Why Is The Gig Economy Vital For SMEs Looking To Hire Highly-Skilled Talent?

Why Is The Gig Economy Vital For SMEs Looking To Hire Highly-Skilled Talent?
Why Is The Gig Economy Vital For SMEs Looking To Hire Highly-Skilled Talent?

UK skills gap is costing SMEs £5.5 billion, but the average annual salary for skilled staff in a tech start-up is £415,000.

Across the UK, the number of new companies registered last year rose by 5.7% to over 660,000 – a record high. Of these, high growth firms created about half of all new jobs across the UK. As with any knowledge intensive sector, the vital requirement for highlyskilled employees is unabating, but often comes with a salary price tag that is simply not feasible for SMEs in their early stages of growth. With the majority of the UK’s high growth sectors delivering technological advancements at record pace, the requirement for a workforce that reflects this speed is one of the most challenging setbacks for SMEs functioning within this arena – with 80% citing lack of skilled workers as their biggest problem.

The wage-bill: Unaffordable 

When looking at the average salaries and bonuses of Intellectual Property Managers, IT Directors, Chief Information Security Offices, Chief Marketing Officers and Financial Directors, it was found that businesses would need to pay £415,000 a year just for these five roles.

Many businesses need this talent, but do not require them on a full-time basis. Flexible working and freelance contracts allows SMEs to hire these highlyskilled employees only for the time they are needed whether that be in daily, weekly or monthly timeframes.

ETZ Payments is able to provide case studies of growing new businesses that rely on freelance contract workers in order to maintain their company’s productivity whilst staying financially afloat.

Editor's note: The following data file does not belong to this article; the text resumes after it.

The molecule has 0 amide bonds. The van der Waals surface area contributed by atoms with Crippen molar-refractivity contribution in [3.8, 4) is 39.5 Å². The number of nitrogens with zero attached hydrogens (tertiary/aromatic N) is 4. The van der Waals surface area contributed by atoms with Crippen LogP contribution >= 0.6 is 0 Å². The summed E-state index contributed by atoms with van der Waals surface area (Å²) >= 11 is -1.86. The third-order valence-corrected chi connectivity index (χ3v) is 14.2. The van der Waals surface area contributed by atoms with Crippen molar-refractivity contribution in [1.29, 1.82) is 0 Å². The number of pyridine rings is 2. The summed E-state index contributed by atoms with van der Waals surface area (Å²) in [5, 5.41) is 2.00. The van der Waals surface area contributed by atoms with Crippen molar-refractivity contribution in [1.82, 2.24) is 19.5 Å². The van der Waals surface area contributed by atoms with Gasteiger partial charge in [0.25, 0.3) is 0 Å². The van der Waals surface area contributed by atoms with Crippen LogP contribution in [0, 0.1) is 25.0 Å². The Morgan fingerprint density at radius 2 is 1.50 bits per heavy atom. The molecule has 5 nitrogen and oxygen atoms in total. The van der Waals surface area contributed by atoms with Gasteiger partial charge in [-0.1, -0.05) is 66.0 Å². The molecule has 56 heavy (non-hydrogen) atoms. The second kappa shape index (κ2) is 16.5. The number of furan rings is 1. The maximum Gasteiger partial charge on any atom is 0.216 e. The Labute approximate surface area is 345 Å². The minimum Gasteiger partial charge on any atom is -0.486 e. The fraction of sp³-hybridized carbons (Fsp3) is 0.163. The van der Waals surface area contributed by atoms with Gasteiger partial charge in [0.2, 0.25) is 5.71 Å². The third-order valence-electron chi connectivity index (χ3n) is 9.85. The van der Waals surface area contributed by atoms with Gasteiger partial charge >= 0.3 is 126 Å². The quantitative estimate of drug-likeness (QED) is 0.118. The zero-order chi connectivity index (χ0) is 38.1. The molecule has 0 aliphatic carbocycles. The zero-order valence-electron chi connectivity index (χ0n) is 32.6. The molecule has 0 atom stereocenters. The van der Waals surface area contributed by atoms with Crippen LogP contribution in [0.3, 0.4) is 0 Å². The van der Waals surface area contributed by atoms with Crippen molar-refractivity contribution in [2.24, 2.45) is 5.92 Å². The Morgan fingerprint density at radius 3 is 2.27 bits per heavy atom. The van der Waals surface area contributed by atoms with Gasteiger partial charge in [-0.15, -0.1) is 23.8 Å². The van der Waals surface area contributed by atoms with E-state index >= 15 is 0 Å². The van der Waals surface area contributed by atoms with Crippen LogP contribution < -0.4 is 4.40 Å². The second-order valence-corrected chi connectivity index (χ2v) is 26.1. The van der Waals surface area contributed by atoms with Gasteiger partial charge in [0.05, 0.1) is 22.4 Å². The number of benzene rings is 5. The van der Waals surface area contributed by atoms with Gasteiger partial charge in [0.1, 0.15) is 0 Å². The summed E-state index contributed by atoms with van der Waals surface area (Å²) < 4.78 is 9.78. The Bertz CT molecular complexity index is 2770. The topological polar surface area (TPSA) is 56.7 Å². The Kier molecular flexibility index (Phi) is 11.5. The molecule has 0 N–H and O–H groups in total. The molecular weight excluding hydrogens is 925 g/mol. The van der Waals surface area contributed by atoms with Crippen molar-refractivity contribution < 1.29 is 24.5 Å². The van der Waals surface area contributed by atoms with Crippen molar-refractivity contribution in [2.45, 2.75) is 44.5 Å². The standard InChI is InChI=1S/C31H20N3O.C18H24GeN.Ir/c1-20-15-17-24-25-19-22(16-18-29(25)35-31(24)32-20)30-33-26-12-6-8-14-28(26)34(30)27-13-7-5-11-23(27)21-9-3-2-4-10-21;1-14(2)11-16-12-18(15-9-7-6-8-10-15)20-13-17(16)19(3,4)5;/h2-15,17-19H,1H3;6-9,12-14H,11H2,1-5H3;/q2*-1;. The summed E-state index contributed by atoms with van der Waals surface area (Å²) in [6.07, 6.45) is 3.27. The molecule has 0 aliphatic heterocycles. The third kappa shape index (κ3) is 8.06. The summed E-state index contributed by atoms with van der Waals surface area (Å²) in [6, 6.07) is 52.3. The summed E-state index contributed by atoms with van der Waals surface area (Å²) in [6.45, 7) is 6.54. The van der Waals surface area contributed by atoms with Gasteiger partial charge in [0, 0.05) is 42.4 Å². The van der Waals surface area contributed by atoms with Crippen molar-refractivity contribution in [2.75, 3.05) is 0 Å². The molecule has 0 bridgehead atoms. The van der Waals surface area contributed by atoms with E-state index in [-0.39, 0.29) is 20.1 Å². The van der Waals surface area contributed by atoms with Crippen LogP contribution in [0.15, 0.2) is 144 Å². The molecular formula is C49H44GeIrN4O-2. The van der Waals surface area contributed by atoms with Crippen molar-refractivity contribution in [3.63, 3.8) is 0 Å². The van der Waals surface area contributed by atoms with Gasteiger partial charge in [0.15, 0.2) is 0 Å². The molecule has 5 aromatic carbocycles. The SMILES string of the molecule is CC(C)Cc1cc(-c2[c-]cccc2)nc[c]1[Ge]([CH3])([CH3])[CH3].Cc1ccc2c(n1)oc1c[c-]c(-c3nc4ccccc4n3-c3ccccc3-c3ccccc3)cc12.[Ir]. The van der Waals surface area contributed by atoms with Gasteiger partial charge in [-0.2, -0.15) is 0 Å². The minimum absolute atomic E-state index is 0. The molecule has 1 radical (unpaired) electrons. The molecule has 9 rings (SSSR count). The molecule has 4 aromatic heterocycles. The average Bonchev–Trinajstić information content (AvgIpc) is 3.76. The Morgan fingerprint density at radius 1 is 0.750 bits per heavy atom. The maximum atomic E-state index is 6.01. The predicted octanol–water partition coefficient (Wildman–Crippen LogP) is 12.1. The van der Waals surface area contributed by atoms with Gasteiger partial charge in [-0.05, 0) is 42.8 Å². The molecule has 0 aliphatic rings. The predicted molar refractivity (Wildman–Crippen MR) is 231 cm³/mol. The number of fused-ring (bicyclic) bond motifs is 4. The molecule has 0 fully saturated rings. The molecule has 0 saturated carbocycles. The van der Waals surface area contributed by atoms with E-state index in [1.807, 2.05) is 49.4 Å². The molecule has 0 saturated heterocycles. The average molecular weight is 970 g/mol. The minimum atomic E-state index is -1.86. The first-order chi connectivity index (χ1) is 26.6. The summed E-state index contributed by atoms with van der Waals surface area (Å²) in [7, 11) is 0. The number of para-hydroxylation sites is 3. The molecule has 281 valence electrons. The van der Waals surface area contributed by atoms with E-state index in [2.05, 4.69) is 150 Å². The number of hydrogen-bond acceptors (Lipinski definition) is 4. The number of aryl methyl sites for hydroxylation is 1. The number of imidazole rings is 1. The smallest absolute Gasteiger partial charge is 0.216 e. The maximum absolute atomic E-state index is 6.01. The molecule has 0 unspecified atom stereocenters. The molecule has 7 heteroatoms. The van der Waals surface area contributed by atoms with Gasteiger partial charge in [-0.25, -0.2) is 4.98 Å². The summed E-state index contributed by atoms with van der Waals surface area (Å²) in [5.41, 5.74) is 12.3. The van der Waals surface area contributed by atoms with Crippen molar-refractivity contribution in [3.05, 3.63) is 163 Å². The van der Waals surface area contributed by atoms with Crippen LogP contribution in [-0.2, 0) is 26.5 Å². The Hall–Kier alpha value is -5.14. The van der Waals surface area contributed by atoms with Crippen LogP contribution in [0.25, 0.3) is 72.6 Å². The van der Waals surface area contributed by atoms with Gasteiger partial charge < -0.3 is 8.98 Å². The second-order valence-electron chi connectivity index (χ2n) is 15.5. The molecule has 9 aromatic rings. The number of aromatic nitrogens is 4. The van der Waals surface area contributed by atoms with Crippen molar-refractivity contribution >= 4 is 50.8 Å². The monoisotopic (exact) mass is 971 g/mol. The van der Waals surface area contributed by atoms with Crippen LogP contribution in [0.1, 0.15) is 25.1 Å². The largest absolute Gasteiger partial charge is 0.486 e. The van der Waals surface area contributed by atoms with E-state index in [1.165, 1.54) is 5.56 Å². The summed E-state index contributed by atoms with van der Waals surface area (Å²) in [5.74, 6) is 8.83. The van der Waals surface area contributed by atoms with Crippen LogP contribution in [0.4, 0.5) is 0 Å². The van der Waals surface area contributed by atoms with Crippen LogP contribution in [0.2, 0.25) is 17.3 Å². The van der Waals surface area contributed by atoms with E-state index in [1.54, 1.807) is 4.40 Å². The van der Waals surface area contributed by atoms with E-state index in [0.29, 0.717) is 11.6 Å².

Nick Woodward, CEO of ETZ Payments, provides the following commentary:

“The vast majority of businesses require some key and highlyskilled staff members in order to run effectively. However, many emerging companies simply cannot afford to pay these workers on a full-time basis. By utilising the gig economy and paying these employees on a freelance basis, businesses allow themselves to continue growing whilst receiving vital high-skilled services. This structure also proves to be extremely lucrative for the freelance community, who in many cases are able to acquire multiple clients according to their increased availability.”

The self-employed/freelance sector is growing considerably in the UK and other western countries. According to Statista, it is projected that in 2027, 86.5 million people will be freelancing in the United States and will make up 50.9 percent of the total U.S. workforce.

This explains how the gig economy is growing so much. In a gig economy setup, temporary, flexible jobs are the choice of election and companies tend toward hiring independent contractors and freelancers instead of full-time employees. A gig economy is radically different from the traditional economy of full-time workers who rarely change positions and instead focus on a lifetime career. It has its positives and negatives. On one hand the safety net of a full time job isn’t there, but for people looking  for more flexibility in their work and more open to new job opportunities and even career changes, it can work as a great choice.  The gig economy can also work as an alternative for SMEs and startups, as it provides these with the opportunity to hire  work with skilled freelancers in a more flexible and open set up, with less fixed costs.